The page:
Life sciences companies should pay attention to an ongoing action in Delaware that could have implications for whether they can obtain (or be subjected to) U.S. discovery in international arbitration under 28 U.S.C. § 1782. Section 1782 is a powerful tool that permits litigants to obtain broad discovery in the United States for use in international arbitrations, which traditionally do not provide for or allow significant discovery. But U.S. courts have found that not all international arbitrations qualify under this statute. While courts have permitted Section 1782 to be used in connection with investor-State arbitration, they have wrestled with whether to apply the statute in the context of international arbitration between two private, commercial parties.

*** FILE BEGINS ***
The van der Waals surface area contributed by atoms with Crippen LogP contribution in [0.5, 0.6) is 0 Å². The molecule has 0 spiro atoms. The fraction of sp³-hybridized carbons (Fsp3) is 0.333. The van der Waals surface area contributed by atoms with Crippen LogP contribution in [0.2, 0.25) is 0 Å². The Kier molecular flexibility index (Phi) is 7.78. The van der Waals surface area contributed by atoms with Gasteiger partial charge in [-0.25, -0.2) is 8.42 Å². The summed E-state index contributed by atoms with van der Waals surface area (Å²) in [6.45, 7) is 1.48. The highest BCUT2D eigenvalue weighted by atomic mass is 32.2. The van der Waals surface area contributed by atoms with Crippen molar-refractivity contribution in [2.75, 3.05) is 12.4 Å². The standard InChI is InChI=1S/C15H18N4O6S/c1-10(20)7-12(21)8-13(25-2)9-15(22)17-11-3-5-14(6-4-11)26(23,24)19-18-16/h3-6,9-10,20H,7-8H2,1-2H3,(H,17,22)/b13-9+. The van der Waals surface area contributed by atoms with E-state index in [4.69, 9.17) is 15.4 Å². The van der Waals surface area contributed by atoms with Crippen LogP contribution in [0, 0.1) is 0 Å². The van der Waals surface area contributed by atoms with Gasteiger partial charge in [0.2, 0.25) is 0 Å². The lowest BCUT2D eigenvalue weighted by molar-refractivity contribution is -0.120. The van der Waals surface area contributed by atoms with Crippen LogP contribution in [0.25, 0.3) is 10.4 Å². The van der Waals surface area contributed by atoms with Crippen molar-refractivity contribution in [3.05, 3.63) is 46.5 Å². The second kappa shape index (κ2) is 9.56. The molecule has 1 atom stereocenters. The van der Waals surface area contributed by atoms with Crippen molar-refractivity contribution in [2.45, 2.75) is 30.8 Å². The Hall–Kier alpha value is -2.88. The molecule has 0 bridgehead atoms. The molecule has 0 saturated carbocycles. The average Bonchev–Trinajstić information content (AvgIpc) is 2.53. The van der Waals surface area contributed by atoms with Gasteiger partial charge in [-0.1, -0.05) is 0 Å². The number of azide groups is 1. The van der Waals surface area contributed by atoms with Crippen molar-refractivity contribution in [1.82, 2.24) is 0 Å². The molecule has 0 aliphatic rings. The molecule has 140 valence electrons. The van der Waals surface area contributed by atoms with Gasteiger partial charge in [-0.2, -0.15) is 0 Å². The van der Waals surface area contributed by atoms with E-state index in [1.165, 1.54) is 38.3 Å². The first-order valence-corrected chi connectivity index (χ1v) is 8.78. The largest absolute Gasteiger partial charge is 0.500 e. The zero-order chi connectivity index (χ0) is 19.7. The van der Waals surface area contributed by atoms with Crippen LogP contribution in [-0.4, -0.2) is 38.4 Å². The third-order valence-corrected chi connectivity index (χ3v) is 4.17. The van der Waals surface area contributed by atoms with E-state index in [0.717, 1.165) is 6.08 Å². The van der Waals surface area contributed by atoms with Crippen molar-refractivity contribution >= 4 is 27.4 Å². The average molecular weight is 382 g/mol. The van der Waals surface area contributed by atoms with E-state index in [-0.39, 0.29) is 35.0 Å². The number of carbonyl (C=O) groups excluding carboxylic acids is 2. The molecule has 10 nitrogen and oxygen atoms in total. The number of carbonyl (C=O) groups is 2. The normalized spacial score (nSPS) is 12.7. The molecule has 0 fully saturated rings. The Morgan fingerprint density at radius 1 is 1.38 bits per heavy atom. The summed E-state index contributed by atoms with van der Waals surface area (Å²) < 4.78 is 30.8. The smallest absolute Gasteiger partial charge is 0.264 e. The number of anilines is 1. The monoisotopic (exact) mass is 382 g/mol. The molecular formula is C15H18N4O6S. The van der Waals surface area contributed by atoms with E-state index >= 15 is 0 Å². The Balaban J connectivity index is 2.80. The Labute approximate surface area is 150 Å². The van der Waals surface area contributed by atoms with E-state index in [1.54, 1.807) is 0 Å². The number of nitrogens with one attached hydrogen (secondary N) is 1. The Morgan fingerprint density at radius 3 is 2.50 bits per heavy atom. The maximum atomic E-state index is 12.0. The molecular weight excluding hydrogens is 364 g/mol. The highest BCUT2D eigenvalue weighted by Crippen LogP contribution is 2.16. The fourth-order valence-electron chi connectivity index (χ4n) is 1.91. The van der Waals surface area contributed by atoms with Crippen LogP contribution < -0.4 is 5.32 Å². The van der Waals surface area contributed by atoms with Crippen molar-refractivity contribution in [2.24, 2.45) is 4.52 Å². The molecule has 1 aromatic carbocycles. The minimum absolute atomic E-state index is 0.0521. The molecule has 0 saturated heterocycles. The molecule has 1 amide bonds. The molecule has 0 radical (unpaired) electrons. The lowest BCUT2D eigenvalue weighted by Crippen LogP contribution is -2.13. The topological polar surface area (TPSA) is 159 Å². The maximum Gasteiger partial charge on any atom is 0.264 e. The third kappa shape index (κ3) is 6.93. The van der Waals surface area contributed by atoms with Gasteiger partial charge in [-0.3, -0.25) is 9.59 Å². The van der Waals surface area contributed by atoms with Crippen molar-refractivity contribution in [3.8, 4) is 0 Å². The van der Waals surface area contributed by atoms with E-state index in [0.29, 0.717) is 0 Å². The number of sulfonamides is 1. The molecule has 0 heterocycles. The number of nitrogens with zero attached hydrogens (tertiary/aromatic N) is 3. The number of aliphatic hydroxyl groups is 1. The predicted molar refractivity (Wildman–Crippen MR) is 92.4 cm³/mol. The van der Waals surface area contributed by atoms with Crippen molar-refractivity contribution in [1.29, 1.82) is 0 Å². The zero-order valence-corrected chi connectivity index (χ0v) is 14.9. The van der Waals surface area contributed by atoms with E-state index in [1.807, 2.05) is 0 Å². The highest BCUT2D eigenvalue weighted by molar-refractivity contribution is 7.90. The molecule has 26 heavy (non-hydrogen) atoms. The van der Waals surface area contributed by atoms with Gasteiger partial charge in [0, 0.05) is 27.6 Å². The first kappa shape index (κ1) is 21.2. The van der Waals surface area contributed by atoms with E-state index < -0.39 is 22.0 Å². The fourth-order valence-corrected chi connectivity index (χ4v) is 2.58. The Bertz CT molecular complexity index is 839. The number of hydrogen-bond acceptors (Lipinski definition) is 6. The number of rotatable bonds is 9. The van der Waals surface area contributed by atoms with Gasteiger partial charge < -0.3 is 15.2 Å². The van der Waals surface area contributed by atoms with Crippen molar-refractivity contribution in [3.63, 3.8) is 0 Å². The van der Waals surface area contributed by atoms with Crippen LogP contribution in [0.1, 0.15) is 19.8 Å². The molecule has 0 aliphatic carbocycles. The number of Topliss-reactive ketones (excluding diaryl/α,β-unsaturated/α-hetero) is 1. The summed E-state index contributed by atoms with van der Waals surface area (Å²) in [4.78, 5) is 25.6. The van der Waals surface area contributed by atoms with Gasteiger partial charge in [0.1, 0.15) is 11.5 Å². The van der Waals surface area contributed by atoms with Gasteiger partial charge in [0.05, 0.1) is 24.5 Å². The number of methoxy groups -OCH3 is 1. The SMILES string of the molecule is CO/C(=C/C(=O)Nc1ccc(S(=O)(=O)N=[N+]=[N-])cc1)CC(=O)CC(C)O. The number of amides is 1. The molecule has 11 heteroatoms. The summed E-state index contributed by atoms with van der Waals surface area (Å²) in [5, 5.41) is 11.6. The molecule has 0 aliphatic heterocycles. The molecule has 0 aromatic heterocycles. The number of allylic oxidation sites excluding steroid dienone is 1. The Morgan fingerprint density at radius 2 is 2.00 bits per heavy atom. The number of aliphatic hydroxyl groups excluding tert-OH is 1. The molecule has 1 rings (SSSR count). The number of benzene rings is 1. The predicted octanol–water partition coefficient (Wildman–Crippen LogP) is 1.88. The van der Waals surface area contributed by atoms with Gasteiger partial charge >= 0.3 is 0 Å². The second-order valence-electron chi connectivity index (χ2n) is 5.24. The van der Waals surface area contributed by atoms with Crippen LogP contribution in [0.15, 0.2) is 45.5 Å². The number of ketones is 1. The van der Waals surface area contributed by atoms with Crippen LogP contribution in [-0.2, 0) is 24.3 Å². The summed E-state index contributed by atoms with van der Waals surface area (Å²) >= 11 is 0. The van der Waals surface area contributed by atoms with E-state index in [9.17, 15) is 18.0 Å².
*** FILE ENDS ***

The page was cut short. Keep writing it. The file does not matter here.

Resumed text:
The statute states in pertinent part: “The district court of the district in which a person resides or is found may order him to give his testimony or statement or to produce a document or other thing for use in a proceeding in a foreign or international tribunal, . . . The order may be made pursuant to a letter rogatory issued, or request made, by a foreign or international tribunal or upon the application of any interested person and may direct that the testimony or statement be given, or the document or other thing be produced, before a person appointed by the court.”